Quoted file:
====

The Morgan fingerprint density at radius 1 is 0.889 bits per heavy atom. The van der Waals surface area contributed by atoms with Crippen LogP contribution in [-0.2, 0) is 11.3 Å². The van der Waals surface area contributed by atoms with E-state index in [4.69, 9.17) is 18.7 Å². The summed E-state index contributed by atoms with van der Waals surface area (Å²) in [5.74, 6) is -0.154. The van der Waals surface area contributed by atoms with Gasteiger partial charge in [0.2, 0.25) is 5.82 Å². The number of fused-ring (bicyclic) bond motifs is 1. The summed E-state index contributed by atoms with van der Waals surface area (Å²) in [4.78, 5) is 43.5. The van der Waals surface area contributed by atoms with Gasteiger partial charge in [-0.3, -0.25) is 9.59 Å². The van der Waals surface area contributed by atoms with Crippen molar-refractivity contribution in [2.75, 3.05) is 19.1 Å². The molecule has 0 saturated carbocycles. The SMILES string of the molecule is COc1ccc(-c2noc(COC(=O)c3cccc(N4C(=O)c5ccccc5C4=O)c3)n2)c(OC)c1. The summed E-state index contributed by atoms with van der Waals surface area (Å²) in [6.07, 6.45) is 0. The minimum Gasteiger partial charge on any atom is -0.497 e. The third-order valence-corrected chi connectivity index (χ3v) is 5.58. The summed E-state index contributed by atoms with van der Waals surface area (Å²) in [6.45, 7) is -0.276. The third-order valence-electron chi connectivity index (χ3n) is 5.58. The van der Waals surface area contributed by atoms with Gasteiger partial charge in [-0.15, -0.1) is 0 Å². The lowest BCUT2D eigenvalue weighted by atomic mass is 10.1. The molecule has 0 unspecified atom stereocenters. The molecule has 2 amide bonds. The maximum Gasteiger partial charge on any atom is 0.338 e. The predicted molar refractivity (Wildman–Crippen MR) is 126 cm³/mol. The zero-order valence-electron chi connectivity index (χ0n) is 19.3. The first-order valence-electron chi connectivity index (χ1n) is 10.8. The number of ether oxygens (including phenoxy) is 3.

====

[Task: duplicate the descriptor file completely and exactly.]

The Morgan fingerprint density at radius 1 is 0.889 bits per heavy atom. The van der Waals surface area contributed by atoms with Crippen LogP contribution in [-0.2, 0) is 11.3 Å². The van der Waals surface area contributed by atoms with E-state index in [4.69, 9.17) is 18.7 Å². The summed E-state index contributed by atoms with van der Waals surface area (Å²) in [5.74, 6) is -0.154. The van der Waals surface area contributed by atoms with Gasteiger partial charge in [0.2, 0.25) is 5.82 Å². The number of fused-ring (bicyclic) bond motifs is 1. The summed E-state index contributed by atoms with van der Waals surface area (Å²) in [4.78, 5) is 43.5. The van der Waals surface area contributed by atoms with Gasteiger partial charge in [-0.3, -0.25) is 9.59 Å². The van der Waals surface area contributed by atoms with Crippen molar-refractivity contribution in [2.75, 3.05) is 19.1 Å². The molecule has 0 saturated carbocycles. The SMILES string of the molecule is COc1ccc(-c2noc(COC(=O)c3cccc(N4C(=O)c5ccccc5C4=O)c3)n2)c(OC)c1. The summed E-state index contributed by atoms with van der Waals surface area (Å²) in [6.07, 6.45) is 0. The minimum Gasteiger partial charge on any atom is -0.497 e. The third-order valence-corrected chi connectivity index (χ3v) is 5.58. The summed E-state index contributed by atoms with van der Waals surface area (Å²) in [6.45, 7) is -0.276. The third-order valence-electron chi connectivity index (χ3n) is 5.58. The van der Waals surface area contributed by atoms with Gasteiger partial charge in [-0.15, -0.1) is 0 Å². The lowest BCUT2D eigenvalue weighted by atomic mass is 10.1. The molecule has 0 unspecified atom stereocenters. The molecule has 2 amide bonds. The maximum Gasteiger partial charge on any atom is 0.338 e. The predicted molar refractivity (Wildman–Crippen MR) is 126 cm³/mol. The zero-order valence-electron chi connectivity index (χ0n) is 19.3. The first-order valence-electron chi connectivity index (χ1n) is 10.8. The number of ether oxygens (including phenoxy) is 3.